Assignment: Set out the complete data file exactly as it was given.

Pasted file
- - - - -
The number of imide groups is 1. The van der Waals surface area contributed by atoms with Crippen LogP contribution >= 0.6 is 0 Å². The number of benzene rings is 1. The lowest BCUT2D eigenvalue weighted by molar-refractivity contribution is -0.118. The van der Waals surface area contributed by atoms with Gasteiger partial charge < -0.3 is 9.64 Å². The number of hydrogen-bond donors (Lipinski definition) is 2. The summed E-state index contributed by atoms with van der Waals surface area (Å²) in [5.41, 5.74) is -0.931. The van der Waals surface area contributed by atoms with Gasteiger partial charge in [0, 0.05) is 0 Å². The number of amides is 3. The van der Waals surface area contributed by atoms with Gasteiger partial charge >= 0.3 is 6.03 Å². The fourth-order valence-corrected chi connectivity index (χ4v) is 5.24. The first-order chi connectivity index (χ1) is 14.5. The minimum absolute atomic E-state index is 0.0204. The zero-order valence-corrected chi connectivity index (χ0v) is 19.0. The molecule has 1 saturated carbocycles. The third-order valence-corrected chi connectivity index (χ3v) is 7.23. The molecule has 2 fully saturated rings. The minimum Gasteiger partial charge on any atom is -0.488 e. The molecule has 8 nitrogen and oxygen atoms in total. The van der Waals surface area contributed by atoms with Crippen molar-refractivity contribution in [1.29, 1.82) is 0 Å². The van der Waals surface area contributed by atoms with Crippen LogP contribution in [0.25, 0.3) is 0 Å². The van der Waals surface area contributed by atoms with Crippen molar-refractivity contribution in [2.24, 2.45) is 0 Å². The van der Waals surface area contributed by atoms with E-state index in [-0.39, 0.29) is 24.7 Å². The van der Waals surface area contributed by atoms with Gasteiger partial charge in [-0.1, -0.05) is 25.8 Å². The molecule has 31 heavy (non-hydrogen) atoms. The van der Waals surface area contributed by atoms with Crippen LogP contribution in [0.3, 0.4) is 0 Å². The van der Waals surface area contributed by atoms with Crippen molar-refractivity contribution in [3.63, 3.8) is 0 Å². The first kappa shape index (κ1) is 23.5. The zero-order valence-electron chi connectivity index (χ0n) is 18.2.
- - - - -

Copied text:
The number of imide groups is 1. The van der Waals surface area contributed by atoms with Crippen LogP contribution >= 0.6 is 0 Å². The number of benzene rings is 1. The lowest BCUT2D eigenvalue weighted by molar-refractivity contribution is -0.118. The van der Waals surface area contributed by atoms with Gasteiger partial charge < -0.3 is 9.64 Å². The number of hydrogen-bond donors (Lipinski definition) is 2. The summed E-state index contributed by atoms with van der Waals surface area (Å²) in [5.41, 5.74) is -0.931. The van der Waals surface area contributed by atoms with Gasteiger partial charge in [0, 0.05) is 0 Å². The number of amides is 3. The van der Waals surface area contributed by atoms with Gasteiger partial charge >= 0.3 is 6.03 Å². The fourth-order valence-corrected chi connectivity index (χ4v) is 5.24. The first-order chi connectivity index (χ1) is 14.5. The minimum absolute atomic E-state index is 0.0204. The zero-order valence-corrected chi connectivity index (χ0v) is 19.0. The molecule has 1 saturated carbocycles. The third-order valence-corrected chi connectivity index (χ3v) is 7.23. The molecule has 2 fully saturated rings. The minimum Gasteiger partial charge on any atom is -0.488 e. The molecule has 8 nitrogen and oxygen atoms in total. The van der Waals surface area contributed by atoms with Crippen molar-refractivity contribution in [1.29, 1.82) is 0 Å². The van der Waals surface area contributed by atoms with Crippen LogP contribution in [0.25, 0.3) is 0 Å². The van der Waals surface area contributed by atoms with Crippen molar-refractivity contribution in [2.24, 2.45) is 0 Å². The van der Waals surface area contributed by atoms with E-state index in [-0.39, 0.29) is 24.7 Å². The van der Waals surface area contributed by atoms with Gasteiger partial charge in [-0.1, -0.05) is 25.8 Å². The molecule has 31 heavy (non-hydrogen) atoms. The van der Waals surface area contributed by atoms with Crippen LogP contribution in [0.3, 0.4) is 0 Å². The van der Waals surface area contributed by atoms with Crippen molar-refractivity contribution in [3.63, 3.8) is 0 Å². The first kappa shape index (κ1) is 23.5. The zero-order valence-electron chi connectivity index (χ0n) is 18.2.